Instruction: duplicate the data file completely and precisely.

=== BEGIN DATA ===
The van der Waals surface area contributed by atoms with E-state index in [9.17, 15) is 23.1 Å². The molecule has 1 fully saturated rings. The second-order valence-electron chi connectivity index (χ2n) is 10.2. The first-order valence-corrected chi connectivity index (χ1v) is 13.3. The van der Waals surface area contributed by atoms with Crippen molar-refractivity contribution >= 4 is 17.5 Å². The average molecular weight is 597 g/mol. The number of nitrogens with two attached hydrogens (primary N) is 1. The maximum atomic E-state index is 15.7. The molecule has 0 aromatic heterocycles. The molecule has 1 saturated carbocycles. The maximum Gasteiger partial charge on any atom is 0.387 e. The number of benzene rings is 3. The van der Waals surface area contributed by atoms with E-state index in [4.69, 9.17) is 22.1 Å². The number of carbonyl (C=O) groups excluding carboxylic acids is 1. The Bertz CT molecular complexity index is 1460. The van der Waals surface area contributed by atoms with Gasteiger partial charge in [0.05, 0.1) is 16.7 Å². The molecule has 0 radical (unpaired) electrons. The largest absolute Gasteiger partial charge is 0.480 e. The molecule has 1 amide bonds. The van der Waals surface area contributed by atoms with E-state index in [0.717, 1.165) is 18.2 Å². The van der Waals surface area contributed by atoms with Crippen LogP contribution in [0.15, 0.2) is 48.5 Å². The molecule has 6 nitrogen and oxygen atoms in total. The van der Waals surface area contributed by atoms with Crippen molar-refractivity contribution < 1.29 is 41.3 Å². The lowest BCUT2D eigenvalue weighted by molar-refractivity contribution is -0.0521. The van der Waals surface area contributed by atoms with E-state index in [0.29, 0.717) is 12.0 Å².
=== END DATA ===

The van der Waals surface area contributed by atoms with E-state index in [9.17, 15) is 23.1 Å². The molecule has 1 fully saturated rings. The second-order valence-electron chi connectivity index (χ2n) is 10.2. The first-order valence-corrected chi connectivity index (χ1v) is 13.3. The van der Waals surface area contributed by atoms with Crippen molar-refractivity contribution >= 4 is 17.5 Å². The average molecular weight is 597 g/mol. The number of nitrogens with two attached hydrogens (primary N) is 1. The maximum atomic E-state index is 15.7. The molecule has 0 aromatic heterocycles. The molecule has 1 saturated carbocycles. The maximum Gasteiger partial charge on any atom is 0.387 e. The number of benzene rings is 3. The van der Waals surface area contributed by atoms with E-state index in [4.69, 9.17) is 22.1 Å². The number of carbonyl (C=O) groups excluding carboxylic acids is 1. The Bertz CT molecular complexity index is 1460. The van der Waals surface area contributed by atoms with Gasteiger partial charge in [0.05, 0.1) is 16.7 Å². The molecule has 0 radical (unpaired) electrons. The largest absolute Gasteiger partial charge is 0.480 e. The molecule has 1 amide bonds. The van der Waals surface area contributed by atoms with E-state index in [0.717, 1.165) is 18.2 Å². The van der Waals surface area contributed by atoms with Crippen LogP contribution in [0.15, 0.2) is 48.5 Å². The molecule has 6 nitrogen and oxygen atoms in total. The van der Waals surface area contributed by atoms with Crippen molar-refractivity contribution < 1.29 is 41.3 Å². The lowest BCUT2D eigenvalue weighted by molar-refractivity contribution is -0.0521. The van der Waals surface area contributed by atoms with E-state index in [0.29, 0.717) is 12.0 Å².